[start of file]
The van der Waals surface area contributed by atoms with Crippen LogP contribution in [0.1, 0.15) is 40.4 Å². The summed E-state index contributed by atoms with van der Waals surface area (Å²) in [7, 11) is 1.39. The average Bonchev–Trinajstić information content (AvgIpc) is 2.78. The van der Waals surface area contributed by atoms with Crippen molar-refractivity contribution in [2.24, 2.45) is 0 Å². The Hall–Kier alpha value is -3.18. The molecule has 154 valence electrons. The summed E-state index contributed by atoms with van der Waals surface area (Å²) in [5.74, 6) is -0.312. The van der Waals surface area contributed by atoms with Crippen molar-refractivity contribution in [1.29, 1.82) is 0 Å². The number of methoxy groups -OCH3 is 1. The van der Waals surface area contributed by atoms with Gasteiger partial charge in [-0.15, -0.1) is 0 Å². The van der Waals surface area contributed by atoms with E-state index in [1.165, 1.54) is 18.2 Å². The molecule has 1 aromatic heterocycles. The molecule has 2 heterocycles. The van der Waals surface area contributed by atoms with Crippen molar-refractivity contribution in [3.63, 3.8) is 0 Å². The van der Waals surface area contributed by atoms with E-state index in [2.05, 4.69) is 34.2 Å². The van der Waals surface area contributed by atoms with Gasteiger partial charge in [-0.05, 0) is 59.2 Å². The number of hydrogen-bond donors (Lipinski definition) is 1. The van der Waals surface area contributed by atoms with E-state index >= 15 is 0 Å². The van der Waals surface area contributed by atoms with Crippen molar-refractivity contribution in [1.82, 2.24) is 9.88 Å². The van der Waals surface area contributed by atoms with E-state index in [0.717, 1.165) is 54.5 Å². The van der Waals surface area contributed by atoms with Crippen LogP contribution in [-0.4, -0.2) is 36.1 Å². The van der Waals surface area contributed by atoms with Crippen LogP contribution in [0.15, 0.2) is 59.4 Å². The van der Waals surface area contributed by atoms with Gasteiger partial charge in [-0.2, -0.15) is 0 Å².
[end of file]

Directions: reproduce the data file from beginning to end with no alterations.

The van der Waals surface area contributed by atoms with Crippen LogP contribution in [0.1, 0.15) is 40.4 Å². The summed E-state index contributed by atoms with van der Waals surface area (Å²) in [7, 11) is 1.39. The average Bonchev–Trinajstić information content (AvgIpc) is 2.78. The van der Waals surface area contributed by atoms with Crippen molar-refractivity contribution in [2.24, 2.45) is 0 Å². The Hall–Kier alpha value is -3.18. The molecule has 154 valence electrons. The summed E-state index contributed by atoms with van der Waals surface area (Å²) in [5.74, 6) is -0.312. The van der Waals surface area contributed by atoms with Crippen molar-refractivity contribution in [1.29, 1.82) is 0 Å². The number of methoxy groups -OCH3 is 1. The van der Waals surface area contributed by atoms with Gasteiger partial charge in [-0.15, -0.1) is 0 Å². The van der Waals surface area contributed by atoms with E-state index in [1.165, 1.54) is 18.2 Å². The molecule has 1 aromatic heterocycles. The molecule has 2 heterocycles. The van der Waals surface area contributed by atoms with Crippen molar-refractivity contribution in [3.63, 3.8) is 0 Å². The van der Waals surface area contributed by atoms with E-state index in [2.05, 4.69) is 34.2 Å². The van der Waals surface area contributed by atoms with Gasteiger partial charge in [-0.05, 0) is 59.2 Å². The number of hydrogen-bond donors (Lipinski definition) is 1. The van der Waals surface area contributed by atoms with E-state index >= 15 is 0 Å². The van der Waals surface area contributed by atoms with Crippen molar-refractivity contribution in [1.82, 2.24) is 9.88 Å². The van der Waals surface area contributed by atoms with E-state index in [0.717, 1.165) is 54.5 Å². The van der Waals surface area contributed by atoms with Crippen LogP contribution in [-0.4, -0.2) is 36.1 Å². The van der Waals surface area contributed by atoms with Crippen LogP contribution in [0.15, 0.2) is 59.4 Å². The van der Waals surface area contributed by atoms with Gasteiger partial charge in [-0.2, -0.15) is 0 Å².